Want a remote tech job in finance? Try a fintech
As we reported last week, there is some back-to-office resistance among investment banking technologists: why commute every day to sit in London or New York when people that you actually work with are in Bangalore, Warsaw or Budapest?
While many banking technologists say they have not received a return to office date, the return to bank buildings is certainly underway for technologists at JPMorgan and Goldman Sachs. There, the imminent arrival of trainees means that many engineers will have to be present by mid-June at the latest.
However, as banks take technologists out of their homes, fintechs are seizing the opportunity to attract engineers with opportunities to work where they want. At the payment processor Stripe, for example, 263 of the company’s 1,176 current vacancies are remote. At rival payment processor Plaid, 14 of the 97 open positions are remote (some only in the United States or Canada). At the app-based bank Revolut, many engineering jobs are open in Krakow and Budapest, but new categories have also been added for remote jobs at major Revolut hubs following its decision to return the job. remotely and transform the London office into a ‘collaborative space. “. As of this week, Revolut is also offering its employees the possibility of spending up to two months a year working abroad.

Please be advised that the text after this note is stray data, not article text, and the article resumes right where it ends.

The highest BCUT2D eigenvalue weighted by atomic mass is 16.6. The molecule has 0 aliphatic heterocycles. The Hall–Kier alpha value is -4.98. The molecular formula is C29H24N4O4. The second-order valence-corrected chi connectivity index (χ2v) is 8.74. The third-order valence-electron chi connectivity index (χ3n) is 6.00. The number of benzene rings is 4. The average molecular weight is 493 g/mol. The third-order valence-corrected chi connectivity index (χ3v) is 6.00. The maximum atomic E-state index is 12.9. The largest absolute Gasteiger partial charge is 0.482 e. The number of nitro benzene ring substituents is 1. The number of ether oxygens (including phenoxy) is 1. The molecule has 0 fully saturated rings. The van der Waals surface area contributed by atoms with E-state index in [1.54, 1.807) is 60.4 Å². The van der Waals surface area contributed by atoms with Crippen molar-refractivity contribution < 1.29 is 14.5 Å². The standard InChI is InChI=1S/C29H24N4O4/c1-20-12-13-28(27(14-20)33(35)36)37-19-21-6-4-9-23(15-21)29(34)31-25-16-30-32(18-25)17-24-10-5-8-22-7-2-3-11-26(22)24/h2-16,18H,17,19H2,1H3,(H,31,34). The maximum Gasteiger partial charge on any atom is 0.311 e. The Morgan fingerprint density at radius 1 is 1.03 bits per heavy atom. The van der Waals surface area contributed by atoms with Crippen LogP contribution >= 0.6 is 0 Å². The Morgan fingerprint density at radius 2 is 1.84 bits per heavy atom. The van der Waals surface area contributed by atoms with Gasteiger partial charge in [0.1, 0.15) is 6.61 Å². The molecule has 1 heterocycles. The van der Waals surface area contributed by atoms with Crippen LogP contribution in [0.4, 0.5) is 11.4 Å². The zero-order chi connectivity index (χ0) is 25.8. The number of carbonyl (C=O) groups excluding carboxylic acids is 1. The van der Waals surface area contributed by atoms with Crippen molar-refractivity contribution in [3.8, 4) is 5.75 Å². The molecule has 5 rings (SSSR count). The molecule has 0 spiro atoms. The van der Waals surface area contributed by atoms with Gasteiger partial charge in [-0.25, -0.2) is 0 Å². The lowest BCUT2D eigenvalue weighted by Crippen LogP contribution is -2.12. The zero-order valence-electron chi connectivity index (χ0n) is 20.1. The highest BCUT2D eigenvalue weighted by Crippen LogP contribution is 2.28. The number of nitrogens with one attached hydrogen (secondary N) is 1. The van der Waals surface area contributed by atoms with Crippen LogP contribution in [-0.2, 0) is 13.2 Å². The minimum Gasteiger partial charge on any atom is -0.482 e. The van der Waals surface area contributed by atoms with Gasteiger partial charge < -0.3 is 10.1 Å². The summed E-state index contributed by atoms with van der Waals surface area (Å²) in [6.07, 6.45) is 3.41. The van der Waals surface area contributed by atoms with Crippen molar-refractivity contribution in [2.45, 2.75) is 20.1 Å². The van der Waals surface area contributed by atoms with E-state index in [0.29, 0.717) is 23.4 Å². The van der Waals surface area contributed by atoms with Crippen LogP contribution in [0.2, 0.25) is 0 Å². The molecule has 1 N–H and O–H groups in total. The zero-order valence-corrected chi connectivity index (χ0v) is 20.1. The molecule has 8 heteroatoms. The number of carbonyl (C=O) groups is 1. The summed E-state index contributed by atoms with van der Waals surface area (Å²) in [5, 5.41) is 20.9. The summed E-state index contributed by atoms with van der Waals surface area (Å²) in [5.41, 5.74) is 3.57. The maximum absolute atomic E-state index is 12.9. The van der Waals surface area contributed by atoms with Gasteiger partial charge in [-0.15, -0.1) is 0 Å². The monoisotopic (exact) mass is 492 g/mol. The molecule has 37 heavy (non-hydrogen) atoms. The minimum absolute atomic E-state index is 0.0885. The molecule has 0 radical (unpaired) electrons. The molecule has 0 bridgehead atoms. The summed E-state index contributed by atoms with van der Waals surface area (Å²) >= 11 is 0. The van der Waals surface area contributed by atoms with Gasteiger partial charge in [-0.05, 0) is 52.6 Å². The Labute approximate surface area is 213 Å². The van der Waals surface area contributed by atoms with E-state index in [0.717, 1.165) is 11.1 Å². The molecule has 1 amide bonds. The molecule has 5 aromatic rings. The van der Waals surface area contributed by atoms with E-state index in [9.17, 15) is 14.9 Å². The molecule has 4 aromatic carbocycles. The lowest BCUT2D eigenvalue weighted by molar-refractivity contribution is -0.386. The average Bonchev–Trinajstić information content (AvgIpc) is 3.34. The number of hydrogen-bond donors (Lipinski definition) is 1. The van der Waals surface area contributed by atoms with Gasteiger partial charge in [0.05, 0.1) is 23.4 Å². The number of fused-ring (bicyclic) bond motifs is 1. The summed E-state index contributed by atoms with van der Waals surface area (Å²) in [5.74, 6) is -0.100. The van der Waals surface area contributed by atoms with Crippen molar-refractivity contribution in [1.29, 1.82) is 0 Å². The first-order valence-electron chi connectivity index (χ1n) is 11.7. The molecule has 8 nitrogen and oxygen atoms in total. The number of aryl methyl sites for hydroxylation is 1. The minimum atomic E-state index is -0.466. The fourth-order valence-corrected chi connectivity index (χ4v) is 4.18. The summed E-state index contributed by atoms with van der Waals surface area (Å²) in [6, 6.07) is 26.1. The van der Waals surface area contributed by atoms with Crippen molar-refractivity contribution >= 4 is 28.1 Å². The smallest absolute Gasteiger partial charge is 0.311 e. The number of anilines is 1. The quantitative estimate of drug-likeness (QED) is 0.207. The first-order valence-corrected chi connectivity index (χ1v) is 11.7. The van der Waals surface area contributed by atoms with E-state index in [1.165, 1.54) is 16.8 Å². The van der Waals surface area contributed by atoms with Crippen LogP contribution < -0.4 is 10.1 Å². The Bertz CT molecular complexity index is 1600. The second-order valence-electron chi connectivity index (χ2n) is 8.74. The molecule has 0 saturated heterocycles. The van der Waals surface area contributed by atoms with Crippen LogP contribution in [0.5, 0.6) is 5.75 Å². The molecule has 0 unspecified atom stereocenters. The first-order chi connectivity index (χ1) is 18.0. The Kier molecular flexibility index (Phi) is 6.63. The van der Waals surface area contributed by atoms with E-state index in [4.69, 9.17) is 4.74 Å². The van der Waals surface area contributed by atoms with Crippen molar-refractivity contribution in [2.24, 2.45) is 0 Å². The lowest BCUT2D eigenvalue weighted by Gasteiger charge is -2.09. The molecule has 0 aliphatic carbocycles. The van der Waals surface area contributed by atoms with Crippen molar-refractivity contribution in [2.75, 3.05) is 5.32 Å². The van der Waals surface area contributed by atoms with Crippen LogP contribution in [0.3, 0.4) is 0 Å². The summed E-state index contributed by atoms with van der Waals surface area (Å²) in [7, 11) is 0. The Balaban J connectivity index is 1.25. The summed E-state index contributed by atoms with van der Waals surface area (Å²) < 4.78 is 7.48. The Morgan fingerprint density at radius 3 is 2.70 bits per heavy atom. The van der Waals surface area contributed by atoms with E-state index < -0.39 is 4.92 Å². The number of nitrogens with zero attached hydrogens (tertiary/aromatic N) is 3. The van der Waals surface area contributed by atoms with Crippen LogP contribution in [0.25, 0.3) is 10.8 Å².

In comparison, the big banks are lagging behind. JPMorgan currently only has three tech jobs listed as remote – and they’re all aimed at office technicians in Argentina. Goldman Sachs actually doesn’t have a “remote” category for any of its jobs, nor does Morgan Stanley. UBS is currently advertising for a Kdb subcontractor to work “anywhere” near the London office, but also wants algorithmic trading Java developers to work in its “execution center” in London. A Bank of America technologist told Blind in January that the CTO wants engineers to be “back in the office as soon as possible.”
The preference of banks for engineering staff to be in their offices matters. Technologists, arguably more than staff in other fields, are relatively happy to work from anywhere and are keen to keep going: 36% of tech staff responding to a survey of the blind in March said that they would leave if they could not work from home forever. This helps Facebook allow staff to work from home indefinitely if they wish.
Big tech and fintechs like Stripe already have an advantage over banks when it comes to hiring. While banks insist on having engineers in their offices for security reasons, they risk making it even more difficult to attract good talent. They also risk the departure of their current staff for the greater flexibility offered elsewhere: Sujatha Srinivasan, Managing Director of Goldman Sachs and Global Co-Head of Market Risk for its Global Markets division, recently joined Stripe as Head of business risk management; Srinivasan will be based in New York, but may attract other Goldmanites who wish to take advantage of the opportunity to work where they choose.
Photo by Stefan Vladimirov on Unsplash
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